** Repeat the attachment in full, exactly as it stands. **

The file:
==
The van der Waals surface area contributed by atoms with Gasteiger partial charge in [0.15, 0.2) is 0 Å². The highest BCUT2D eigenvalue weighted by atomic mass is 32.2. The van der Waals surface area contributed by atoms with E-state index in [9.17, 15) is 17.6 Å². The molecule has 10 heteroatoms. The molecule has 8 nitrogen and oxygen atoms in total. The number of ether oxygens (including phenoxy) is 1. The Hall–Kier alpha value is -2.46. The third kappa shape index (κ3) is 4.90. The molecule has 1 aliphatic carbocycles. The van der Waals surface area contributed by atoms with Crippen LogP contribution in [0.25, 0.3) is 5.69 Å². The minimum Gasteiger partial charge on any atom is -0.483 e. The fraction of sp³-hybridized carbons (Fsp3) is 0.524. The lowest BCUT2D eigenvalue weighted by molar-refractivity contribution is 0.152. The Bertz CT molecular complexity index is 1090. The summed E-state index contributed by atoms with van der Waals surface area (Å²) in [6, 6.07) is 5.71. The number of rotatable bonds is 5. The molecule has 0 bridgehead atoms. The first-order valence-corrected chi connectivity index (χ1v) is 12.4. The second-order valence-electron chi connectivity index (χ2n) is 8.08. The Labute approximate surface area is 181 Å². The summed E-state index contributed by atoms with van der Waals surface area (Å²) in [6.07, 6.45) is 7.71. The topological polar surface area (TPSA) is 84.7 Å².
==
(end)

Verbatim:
The van der Waals surface area contributed by atoms with Gasteiger partial charge in [0.15, 0.2) is 0 Å². The highest BCUT2D eigenvalue weighted by atomic mass is 32.2. The van der Waals surface area contributed by atoms with E-state index in [9.17, 15) is 17.6 Å². The molecule has 10 heteroatoms. The molecule has 8 nitrogen and oxygen atoms in total. The number of ether oxygens (including phenoxy) is 1. The Hall–Kier alpha value is -2.46. The third kappa shape index (κ3) is 4.90. The molecule has 1 aliphatic carbocycles. The van der Waals surface area contributed by atoms with Crippen LogP contribution in [0.25, 0.3) is 5.69 Å². The minimum Gasteiger partial charge on any atom is -0.483 e. The fraction of sp³-hybridized carbons (Fsp3) is 0.524. The lowest BCUT2D eigenvalue weighted by molar-refractivity contribution is 0.152. The Bertz CT molecular complexity index is 1090. The summed E-state index contributed by atoms with van der Waals surface area (Å²) in [6, 6.07) is 5.71. The number of rotatable bonds is 5. The molecule has 0 bridgehead atoms. The first-order valence-corrected chi connectivity index (χ1v) is 12.4. The second-order valence-electron chi connectivity index (χ2n) is 8.08. The Labute approximate surface area is 181 Å². The summed E-state index contributed by atoms with van der Waals surface area (Å²) in [6.07, 6.45) is 7.71. The topological polar surface area (TPSA) is 84.7 Å².